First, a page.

For a 22-year-old defenseman that thrived in his first taste of postseason play in 2019, Brandon Carlo had quite a few things working against him when it came time to negotiate his first big pay raise as a member of the Boston Bruins.
Of course, as a restricted free agent, Carlo’s options were limited this summer — with Boston and its $14 million in cap space holding most of the cards when it came to determining the blue liner’s value following his third season in the NHL.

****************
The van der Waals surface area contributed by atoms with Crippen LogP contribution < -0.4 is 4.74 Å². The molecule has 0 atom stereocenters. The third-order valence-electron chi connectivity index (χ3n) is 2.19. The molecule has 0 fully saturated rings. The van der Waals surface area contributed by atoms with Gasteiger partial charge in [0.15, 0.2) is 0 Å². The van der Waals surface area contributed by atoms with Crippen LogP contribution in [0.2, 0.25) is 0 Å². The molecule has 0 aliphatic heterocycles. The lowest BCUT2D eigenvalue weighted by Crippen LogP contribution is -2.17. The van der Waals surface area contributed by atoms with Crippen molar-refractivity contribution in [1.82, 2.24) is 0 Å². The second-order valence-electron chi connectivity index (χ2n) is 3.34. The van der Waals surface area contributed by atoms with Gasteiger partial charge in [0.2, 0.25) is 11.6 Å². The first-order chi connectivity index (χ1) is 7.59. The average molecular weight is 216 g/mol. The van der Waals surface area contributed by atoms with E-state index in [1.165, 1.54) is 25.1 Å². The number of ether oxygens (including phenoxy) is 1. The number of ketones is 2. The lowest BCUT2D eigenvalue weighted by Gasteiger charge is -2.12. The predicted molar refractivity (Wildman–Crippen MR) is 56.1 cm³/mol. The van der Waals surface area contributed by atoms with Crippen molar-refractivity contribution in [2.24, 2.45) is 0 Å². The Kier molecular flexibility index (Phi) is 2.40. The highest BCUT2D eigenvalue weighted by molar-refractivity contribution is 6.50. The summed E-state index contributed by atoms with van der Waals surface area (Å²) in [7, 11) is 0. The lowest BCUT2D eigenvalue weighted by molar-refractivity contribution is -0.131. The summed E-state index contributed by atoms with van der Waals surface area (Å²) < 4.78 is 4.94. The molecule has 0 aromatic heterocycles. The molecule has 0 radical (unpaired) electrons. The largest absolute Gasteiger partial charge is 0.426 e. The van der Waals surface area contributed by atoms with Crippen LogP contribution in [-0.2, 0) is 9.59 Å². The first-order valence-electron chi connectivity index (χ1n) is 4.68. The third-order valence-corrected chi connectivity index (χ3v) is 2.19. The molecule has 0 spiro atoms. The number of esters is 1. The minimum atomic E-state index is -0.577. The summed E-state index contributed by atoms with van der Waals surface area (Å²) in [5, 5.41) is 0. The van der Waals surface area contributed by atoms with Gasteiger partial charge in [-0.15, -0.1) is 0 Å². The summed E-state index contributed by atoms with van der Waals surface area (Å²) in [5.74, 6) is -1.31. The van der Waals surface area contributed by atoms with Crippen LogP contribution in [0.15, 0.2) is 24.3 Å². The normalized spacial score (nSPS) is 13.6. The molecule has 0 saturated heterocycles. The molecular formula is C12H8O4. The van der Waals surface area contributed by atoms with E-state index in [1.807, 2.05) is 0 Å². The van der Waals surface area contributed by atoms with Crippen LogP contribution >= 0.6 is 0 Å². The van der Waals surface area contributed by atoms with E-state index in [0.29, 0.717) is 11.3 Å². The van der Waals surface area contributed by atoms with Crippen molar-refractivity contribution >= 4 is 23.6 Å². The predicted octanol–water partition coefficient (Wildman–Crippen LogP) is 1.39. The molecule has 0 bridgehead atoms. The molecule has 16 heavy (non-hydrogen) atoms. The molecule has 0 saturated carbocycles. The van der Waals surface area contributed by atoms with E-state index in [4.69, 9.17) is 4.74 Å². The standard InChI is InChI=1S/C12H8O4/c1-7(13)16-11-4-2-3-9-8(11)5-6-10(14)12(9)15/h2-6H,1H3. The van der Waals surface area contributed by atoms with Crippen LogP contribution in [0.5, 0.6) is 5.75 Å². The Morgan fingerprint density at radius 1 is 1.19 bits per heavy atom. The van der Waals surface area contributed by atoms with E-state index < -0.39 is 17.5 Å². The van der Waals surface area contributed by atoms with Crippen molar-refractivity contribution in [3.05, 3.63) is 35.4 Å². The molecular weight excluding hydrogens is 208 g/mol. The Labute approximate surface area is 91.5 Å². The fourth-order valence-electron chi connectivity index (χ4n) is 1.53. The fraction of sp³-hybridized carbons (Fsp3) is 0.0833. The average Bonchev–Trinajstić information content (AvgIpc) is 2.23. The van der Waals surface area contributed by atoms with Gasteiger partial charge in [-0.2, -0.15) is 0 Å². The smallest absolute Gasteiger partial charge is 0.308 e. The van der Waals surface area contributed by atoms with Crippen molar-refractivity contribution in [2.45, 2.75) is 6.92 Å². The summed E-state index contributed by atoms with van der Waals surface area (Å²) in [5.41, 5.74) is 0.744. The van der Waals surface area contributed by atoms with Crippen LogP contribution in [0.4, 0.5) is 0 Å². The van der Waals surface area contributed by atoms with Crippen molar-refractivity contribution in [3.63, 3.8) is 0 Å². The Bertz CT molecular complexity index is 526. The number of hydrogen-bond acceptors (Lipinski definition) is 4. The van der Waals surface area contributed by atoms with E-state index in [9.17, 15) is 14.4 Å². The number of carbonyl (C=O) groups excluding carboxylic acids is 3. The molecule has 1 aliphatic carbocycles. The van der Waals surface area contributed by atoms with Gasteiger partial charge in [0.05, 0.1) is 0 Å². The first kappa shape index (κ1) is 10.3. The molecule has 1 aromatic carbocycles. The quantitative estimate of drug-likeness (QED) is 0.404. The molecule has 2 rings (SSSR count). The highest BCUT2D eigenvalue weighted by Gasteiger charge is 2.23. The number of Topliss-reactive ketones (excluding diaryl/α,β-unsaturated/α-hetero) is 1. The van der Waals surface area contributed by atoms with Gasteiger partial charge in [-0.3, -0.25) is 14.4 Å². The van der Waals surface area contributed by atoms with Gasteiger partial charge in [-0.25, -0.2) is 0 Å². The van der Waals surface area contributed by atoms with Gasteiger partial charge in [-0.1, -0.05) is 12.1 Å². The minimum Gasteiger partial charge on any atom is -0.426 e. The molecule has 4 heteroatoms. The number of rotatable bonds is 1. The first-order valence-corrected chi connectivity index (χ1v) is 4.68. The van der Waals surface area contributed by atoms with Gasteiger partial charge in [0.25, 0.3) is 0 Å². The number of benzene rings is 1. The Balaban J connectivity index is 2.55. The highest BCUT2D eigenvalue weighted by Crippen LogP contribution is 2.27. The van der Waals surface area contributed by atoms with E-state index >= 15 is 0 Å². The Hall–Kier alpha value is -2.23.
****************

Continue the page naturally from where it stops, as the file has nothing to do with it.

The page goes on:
There’s plenty to like in Carlo’s game, with the 6-foot-5 skater serving as a key cog on a B’s defense than ranked third in the league last season in goals allowed per game at 2.58.
A workhorse (20:55 ATOI) that also logged the second-most minutes on the penalty kill (2:47 ATOI), Carlo projects as a reliable, stay-at-home defenseman that can serve effectively in a top-four role for the next decade, it not more.
That’s great news for the Bruins. But not too great for Carlo’s bank account — at least when comparing his new haul to what other young blueliners are commanding out on the FA market.